The central bank signaled on Oct. 25 that it’s nearing the end of its monetary tightening policies, provided inflation decelerates.
India’s inflation slowed to the lowest level in a year, as the wholesale-price index rose 9.11 percent in November from a year earlier, the commerce ministry said in a statement in New Delhi today, compared with a 9.73 percent jump in October. The median estimate of 26 economists in a Bloomberg News survey was for a 9.02 percent gain.
The key measure of inflation has exceeded 9 percent for a 12th straight month. The South Asian nation’s price growth is more than twice the rate in China and faster than in Brazil and Russia.
“The market is expecting the RBI to keep rates steady more than reducing interest rates,” V. Srinivasa Rangan, Mumbai- based executive director at Housing Development Finance, said in a phone interview from Mumbai on Dec. 12. The Mumbai-based company, which has sold 570 billion rupees of debt in the past five years, has to raise money for its financing needs regardless of the movement in benchmark rates, Rangan said.
Five-year insurance in the case of a default in the dollar- denominated debt of State Bank of India, viewed as a proxy for the sovereign, rose seven basis points to 375 basis points yesterday, from 161 at the end of last year, according to data provider CMA, which is owned by CME Group Inc. and compiles prices quoted by dealers in the privately negotiated market.
The contracts pay the buyer face value in exchange for the underlying securities or the cash equivalent should a borrower fail to adhere to its debt agreements.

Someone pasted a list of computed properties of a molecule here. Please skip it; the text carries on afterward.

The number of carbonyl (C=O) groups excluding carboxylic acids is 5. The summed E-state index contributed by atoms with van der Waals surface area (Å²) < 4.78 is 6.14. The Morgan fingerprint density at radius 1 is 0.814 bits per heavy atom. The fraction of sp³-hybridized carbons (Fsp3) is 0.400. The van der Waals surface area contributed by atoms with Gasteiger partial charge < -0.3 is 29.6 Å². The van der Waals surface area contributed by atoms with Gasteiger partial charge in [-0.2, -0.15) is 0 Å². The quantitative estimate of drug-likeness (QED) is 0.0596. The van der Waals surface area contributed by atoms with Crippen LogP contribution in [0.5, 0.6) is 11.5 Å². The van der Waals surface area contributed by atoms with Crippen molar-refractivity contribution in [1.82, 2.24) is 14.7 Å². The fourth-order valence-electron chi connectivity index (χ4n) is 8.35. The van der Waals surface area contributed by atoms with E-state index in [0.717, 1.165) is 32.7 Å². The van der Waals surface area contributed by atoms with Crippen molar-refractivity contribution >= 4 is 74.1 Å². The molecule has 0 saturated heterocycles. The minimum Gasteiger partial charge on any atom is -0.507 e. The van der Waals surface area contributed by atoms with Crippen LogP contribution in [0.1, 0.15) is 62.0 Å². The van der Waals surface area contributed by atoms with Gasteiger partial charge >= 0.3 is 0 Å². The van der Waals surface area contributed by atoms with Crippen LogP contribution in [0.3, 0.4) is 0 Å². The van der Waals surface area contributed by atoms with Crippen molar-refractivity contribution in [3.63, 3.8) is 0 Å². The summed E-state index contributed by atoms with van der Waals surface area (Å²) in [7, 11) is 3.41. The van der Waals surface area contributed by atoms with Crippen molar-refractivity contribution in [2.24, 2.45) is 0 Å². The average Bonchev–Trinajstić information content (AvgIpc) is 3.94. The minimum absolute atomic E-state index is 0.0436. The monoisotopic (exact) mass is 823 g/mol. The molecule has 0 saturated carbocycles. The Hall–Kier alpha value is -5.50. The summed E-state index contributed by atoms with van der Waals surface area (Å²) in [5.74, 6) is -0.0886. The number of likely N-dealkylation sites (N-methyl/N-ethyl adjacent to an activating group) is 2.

Yields on 10-year government bonds gained about 51 basis points this year as the central bank’s repurchase rate was boosted 225 basis points. The yield on India’s 8.79 percent note due in November 2021 rose seven basis points to 8.49 percent in Mumbai as of 12:55 p.m. in Mumbai, according to the Reserve Bank’s trading system.
India’s bonds returned 5.3 percent this year, the fourth- worst performance among 10 Asia local-currency markets monitored by HSBC Holdings Plc. The difference in yields between the nation’s 10-year sovereign debt and similar-maturity U.S. Treasuries was 645 basis points, after widening 182 basis points in 2011.
Overseas investors’ combined ownership of government and corporate debt increased 39 percent this year to a record $24.6 billion as of Dec. 12, according to exchange data. The government caps their investments at $60 billion. Within that limit, global funds are allowed to buy $45 billion in corporate securities, including $25 billion in infrastructure financing.
Companies’ borrowing costs may rise because of a 16.7 percent drop in the rupee this year, Asia’s worst performing currency. A weakening currency increases refinancing costs on the $14.7 billion of overseas debt maturing next year, according to data compiled by Bloomberg. The rupee declined 0.8 percent to 53.6450 per dollar in Mumbai.
‘Positive For Issuers’
Nuclear Power Corp. of India Ltd., the state-owned monopoly which hasn’t sold debt since November 2009, said on Dec. 8 that it had deferred a 15 billion-rupee bond sale until the financial year starting April 1 because of increasing interest costs.
Indian companies sold 1.5 trillion rupees of bonds this year, down from 1.95 trillion rupees in 2010. Offerings in the fourth quarter declined to 257 billion rupees, the lowest level since the three months to June 30, 2008.
“Issuance will be higher in the next quarter than this one,” Parthasarathi Mukherjee, president of treasury and international banking at Axis Bank Ltd., the biggest rupee- denominated debt arranger in 2011, said in a phone interview from Mumbai on Dec. 12. “Expectations that RBI will keep rates unchanged is positive for issuers and the bond market.”
To contact the reporter on this story: Anurag Joshi in Mumbai at email@example.com